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Supply Chain Trends in 2016: A Year of Defining Change

Supply Chain Trends in 2016: A Year of Defining Change.Transportfolio by C.H. Robinson


It’s been a big year for the transportation industry. From the Panama Canal opening to a record year in ecommerce, the happenings of 2016 have kept everyone on their toes. When I think about what we can take away from this year and what we can expect in 2017, three major themes come to mind.

Year of the Customer

I’m calling it the year of the customer, as it is every year at C.H. Robinson. What’s unique about 2016 is the breadth of our customers. They continue to span beyond an organization’s transportation professionals. This is in large part driven by supply chain visibility needs and technology changes.

Shippers want their people to be able to locate the trucks, see what’s on them, and know how they’re getting to their distribution centers—all without having to call the transportation department. This means more companies are trying to bring forward technologies to make it easier to gain access, service, and visibility. What we have to ask ourselves is, “What will that increased visibility mean for the supply chain?”

Year of Global Revolution

This year was a strong reminder of the power of growth and risk in the global supply chain. The Panama Canal is a prime example of a global vision being realized. When it opened, it revolutionized shipping lanes from China to the East Coast. According to our research with the Boston Consulting Group, the expansion has the potential to shift 10% of container traffic to East Coast ports by 2020. Since the expansion, the Panama Canal has enabled larger ships and more goods to make the trip, providing shippers and carriers with more options, while keeping a competitive cost in the market.

The Hanjin bankruptcy, on the other hand, is a powerful reminder and example of the risk we face in the global world. Supply chains are complicated and we’re exposed to more risk with global transportation. The collapse of this container shipping company is the largest bankruptcy in history and it will be interesting to see its ripple effect into 2017.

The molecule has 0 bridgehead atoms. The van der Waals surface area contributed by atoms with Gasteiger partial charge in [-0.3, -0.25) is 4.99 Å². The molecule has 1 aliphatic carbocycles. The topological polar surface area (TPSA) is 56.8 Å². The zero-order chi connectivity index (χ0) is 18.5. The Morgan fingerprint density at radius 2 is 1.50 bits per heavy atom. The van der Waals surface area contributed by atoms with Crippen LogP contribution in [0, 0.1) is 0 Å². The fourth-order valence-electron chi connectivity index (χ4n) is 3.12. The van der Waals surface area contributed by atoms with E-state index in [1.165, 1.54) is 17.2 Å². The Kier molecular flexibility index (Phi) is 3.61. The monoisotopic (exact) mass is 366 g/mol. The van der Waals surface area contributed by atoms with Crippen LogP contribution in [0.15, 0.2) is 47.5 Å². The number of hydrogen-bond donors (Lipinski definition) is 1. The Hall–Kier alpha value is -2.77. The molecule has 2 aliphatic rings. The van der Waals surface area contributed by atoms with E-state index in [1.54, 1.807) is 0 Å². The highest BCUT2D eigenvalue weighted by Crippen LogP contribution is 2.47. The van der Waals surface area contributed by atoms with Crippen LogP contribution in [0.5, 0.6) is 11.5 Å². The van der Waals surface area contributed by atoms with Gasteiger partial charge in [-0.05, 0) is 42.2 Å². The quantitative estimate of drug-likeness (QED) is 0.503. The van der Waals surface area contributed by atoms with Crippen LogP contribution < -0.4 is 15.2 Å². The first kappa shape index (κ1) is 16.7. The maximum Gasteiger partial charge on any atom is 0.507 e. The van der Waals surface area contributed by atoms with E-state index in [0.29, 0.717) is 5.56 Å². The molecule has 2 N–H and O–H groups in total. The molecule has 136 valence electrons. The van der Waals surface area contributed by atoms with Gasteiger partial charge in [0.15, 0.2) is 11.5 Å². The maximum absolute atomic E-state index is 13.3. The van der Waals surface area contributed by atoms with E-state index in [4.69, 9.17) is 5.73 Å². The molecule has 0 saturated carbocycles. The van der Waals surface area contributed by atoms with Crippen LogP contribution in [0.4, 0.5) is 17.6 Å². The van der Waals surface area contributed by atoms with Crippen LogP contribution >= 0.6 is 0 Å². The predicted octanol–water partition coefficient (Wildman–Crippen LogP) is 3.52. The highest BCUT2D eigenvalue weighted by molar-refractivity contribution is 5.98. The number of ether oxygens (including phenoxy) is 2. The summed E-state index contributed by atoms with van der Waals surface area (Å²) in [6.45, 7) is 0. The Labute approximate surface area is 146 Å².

Year of Ecommerce

Ecommerce and final mile deliveries are as big this year as they have ever been. Customers’ purchasing behaviors are changing, and in order to meet those demands, supply chains must shift to support that behavior. More consumers continue to buy online—placing smaller orders, more frequently. This year’s Cyber Monday proved that. According to a 2016 sales report, Cyber Monday 2016 saw a new record with $3.45 billion spent online. It is officially the largest online sales day in U.S. history. Likewise, Chinese online shoppers celebrated “singles day,” their largest ecommerce day, where Alibaba, China’s ecommerce giant, hit record sales across the globe. And with more efficient supply chains, items that were once traveling thousands of miles after an online order was placed are now traveling just hundreds of miles to get to the consumer faster. We’re seeing some deliveries in an hour or less, which is significantly shaking up the supply chain. This raises the question, “What capacity is there to make those final deliveries?”

Looking Forward

This year came with a lot of change, innovation, and growth. What can we expect for 2017? All of that and more. With the rise of autonomous vehicles and global procurement, 2017 is gearing up to be another big year for the transportation industry. What do you think will be hot topics in 2017? Take the poll below!


Phil Packer

It's already Q3 2017 and these trends are just as important. We still need to watch out for them and stay updated.



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